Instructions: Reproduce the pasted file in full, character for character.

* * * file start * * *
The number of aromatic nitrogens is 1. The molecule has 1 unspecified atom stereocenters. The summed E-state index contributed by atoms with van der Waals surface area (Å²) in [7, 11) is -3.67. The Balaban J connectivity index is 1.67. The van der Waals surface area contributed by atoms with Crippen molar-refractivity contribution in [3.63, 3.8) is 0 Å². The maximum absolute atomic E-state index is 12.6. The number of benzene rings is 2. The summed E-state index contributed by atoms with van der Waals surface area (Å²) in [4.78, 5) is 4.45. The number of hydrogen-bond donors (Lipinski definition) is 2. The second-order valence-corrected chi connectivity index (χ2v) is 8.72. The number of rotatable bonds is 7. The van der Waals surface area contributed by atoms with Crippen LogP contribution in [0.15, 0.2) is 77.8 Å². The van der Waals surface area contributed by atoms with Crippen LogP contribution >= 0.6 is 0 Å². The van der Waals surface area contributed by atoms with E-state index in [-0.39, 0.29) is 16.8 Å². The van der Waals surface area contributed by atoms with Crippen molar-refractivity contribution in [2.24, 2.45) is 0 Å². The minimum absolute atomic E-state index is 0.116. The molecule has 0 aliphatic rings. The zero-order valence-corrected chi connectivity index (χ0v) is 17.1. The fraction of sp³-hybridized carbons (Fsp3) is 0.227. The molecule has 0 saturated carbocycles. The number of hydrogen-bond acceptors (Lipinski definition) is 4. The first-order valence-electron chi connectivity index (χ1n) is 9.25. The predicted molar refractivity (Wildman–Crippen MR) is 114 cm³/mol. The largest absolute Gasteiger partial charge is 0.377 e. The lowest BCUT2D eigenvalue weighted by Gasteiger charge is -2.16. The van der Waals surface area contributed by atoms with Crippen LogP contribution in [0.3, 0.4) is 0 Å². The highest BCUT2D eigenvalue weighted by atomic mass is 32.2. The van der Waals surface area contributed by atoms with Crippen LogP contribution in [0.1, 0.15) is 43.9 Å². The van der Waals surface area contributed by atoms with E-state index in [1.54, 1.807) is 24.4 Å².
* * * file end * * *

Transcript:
The number of aromatic nitrogens is 1. The molecule has 1 unspecified atom stereocenters. The summed E-state index contributed by atoms with van der Waals surface area (Å²) in [7, 11) is -3.67. The Balaban J connectivity index is 1.67. The van der Waals surface area contributed by atoms with Crippen molar-refractivity contribution in [3.63, 3.8) is 0 Å². The maximum absolute atomic E-state index is 12.6. The number of benzene rings is 2. The summed E-state index contributed by atoms with van der Waals surface area (Å²) in [4.78, 5) is 4.45. The number of hydrogen-bond donors (Lipinski definition) is 2. The second-order valence-corrected chi connectivity index (χ2v) is 8.72. The number of rotatable bonds is 7. The van der Waals surface area contributed by atoms with Crippen LogP contribution in [0.15, 0.2) is 77.8 Å². The van der Waals surface area contributed by atoms with Crippen LogP contribution >= 0.6 is 0 Å². The van der Waals surface area contributed by atoms with E-state index in [-0.39, 0.29) is 16.8 Å². The van der Waals surface area contributed by atoms with Crippen molar-refractivity contribution in [2.24, 2.45) is 0 Å². The minimum absolute atomic E-state index is 0.116. The molecule has 0 aliphatic rings. The zero-order valence-corrected chi connectivity index (χ0v) is 17.1. The fraction of sp³-hybridized carbons (Fsp3) is 0.227. The molecule has 0 saturated carbocycles. The number of hydrogen-bond acceptors (Lipinski definition) is 4. The first-order valence-electron chi connectivity index (χ1n) is 9.25. The predicted molar refractivity (Wildman–Crippen MR) is 114 cm³/mol. The largest absolute Gasteiger partial charge is 0.377 e. The lowest BCUT2D eigenvalue weighted by Gasteiger charge is -2.16. The van der Waals surface area contributed by atoms with Crippen LogP contribution in [0.3, 0.4) is 0 Å². The highest BCUT2D eigenvalue weighted by atomic mass is 32.2. The van der Waals surface area contributed by atoms with Crippen LogP contribution in [0.1, 0.15) is 43.9 Å². The van der Waals surface area contributed by atoms with E-state index in [1.54, 1.807) is 24.4 Å².